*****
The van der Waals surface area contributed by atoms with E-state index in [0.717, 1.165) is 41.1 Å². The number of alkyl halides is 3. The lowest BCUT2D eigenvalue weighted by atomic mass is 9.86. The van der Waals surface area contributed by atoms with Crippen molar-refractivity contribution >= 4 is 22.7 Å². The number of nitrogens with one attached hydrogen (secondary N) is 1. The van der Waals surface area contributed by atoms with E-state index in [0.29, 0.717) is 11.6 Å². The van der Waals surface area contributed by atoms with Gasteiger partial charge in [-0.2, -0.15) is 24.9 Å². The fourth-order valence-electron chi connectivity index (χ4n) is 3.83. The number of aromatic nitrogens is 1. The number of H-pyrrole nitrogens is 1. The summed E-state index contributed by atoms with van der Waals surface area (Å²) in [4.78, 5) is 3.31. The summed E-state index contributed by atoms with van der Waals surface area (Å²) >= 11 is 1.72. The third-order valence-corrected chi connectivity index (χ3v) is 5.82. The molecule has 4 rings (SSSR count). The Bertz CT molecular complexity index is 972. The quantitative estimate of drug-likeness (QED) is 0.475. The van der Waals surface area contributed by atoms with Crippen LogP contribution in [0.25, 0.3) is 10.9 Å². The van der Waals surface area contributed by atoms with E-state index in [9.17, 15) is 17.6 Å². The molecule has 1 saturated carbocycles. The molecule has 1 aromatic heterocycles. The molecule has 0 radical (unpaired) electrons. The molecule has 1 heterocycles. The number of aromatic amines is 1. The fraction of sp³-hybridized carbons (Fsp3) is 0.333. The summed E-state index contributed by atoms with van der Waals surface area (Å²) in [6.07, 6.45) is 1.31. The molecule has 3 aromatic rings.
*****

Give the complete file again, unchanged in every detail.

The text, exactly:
The van der Waals surface area contributed by atoms with E-state index in [0.717, 1.165) is 41.1 Å². The number of alkyl halides is 3. The lowest BCUT2D eigenvalue weighted by atomic mass is 9.86. The van der Waals surface area contributed by atoms with Crippen molar-refractivity contribution >= 4 is 22.7 Å². The number of nitrogens with one attached hydrogen (secondary N) is 1. The van der Waals surface area contributed by atoms with E-state index in [0.29, 0.717) is 11.6 Å². The van der Waals surface area contributed by atoms with Gasteiger partial charge in [-0.2, -0.15) is 24.9 Å². The fourth-order valence-electron chi connectivity index (χ4n) is 3.83. The number of aromatic nitrogens is 1. The number of H-pyrrole nitrogens is 1. The summed E-state index contributed by atoms with van der Waals surface area (Å²) in [4.78, 5) is 3.31. The summed E-state index contributed by atoms with van der Waals surface area (Å²) >= 11 is 1.72. The third-order valence-corrected chi connectivity index (χ3v) is 5.82. The molecule has 4 rings (SSSR count). The Bertz CT molecular complexity index is 972. The quantitative estimate of drug-likeness (QED) is 0.475. The van der Waals surface area contributed by atoms with Crippen LogP contribution in [0.25, 0.3) is 10.9 Å². The van der Waals surface area contributed by atoms with E-state index in [9.17, 15) is 17.6 Å². The molecule has 1 saturated carbocycles. The molecule has 1 aromatic heterocycles. The molecule has 0 radical (unpaired) electrons. The molecule has 1 heterocycles. The number of aromatic amines is 1. The fraction of sp³-hybridized carbons (Fsp3) is 0.333. The summed E-state index contributed by atoms with van der Waals surface area (Å²) in [6.07, 6.45) is 1.31. The molecule has 3 aromatic rings.